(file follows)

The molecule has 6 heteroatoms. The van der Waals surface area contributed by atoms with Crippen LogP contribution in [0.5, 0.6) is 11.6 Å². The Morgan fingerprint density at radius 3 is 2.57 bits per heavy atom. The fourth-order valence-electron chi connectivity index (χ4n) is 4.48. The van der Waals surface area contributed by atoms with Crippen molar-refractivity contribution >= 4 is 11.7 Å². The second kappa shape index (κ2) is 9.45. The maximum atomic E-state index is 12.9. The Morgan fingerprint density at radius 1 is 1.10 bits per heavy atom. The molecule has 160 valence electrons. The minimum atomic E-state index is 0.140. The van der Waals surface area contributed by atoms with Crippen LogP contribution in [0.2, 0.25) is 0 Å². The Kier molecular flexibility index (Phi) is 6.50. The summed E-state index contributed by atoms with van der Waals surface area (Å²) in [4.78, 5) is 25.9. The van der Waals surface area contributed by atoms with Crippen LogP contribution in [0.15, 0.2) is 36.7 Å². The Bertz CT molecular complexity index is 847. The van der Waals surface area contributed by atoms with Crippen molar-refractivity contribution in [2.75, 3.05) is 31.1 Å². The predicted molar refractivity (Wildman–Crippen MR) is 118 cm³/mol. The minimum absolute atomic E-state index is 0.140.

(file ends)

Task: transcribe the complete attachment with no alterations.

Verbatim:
The molecule has 6 heteroatoms. The van der Waals surface area contributed by atoms with Crippen LogP contribution in [0.5, 0.6) is 11.6 Å². The Morgan fingerprint density at radius 3 is 2.57 bits per heavy atom. The fourth-order valence-electron chi connectivity index (χ4n) is 4.48. The van der Waals surface area contributed by atoms with Crippen molar-refractivity contribution >= 4 is 11.7 Å². The second kappa shape index (κ2) is 9.45. The maximum atomic E-state index is 12.9. The Morgan fingerprint density at radius 1 is 1.10 bits per heavy atom. The molecule has 160 valence electrons. The minimum atomic E-state index is 0.140. The van der Waals surface area contributed by atoms with Crippen LogP contribution in [0.2, 0.25) is 0 Å². The Kier molecular flexibility index (Phi) is 6.50. The summed E-state index contributed by atoms with van der Waals surface area (Å²) in [4.78, 5) is 25.9. The van der Waals surface area contributed by atoms with Crippen LogP contribution in [0.15, 0.2) is 36.7 Å². The Bertz CT molecular complexity index is 847. The van der Waals surface area contributed by atoms with Crippen molar-refractivity contribution in [2.75, 3.05) is 31.1 Å². The predicted molar refractivity (Wildman–Crippen MR) is 118 cm³/mol. The minimum absolute atomic E-state index is 0.140.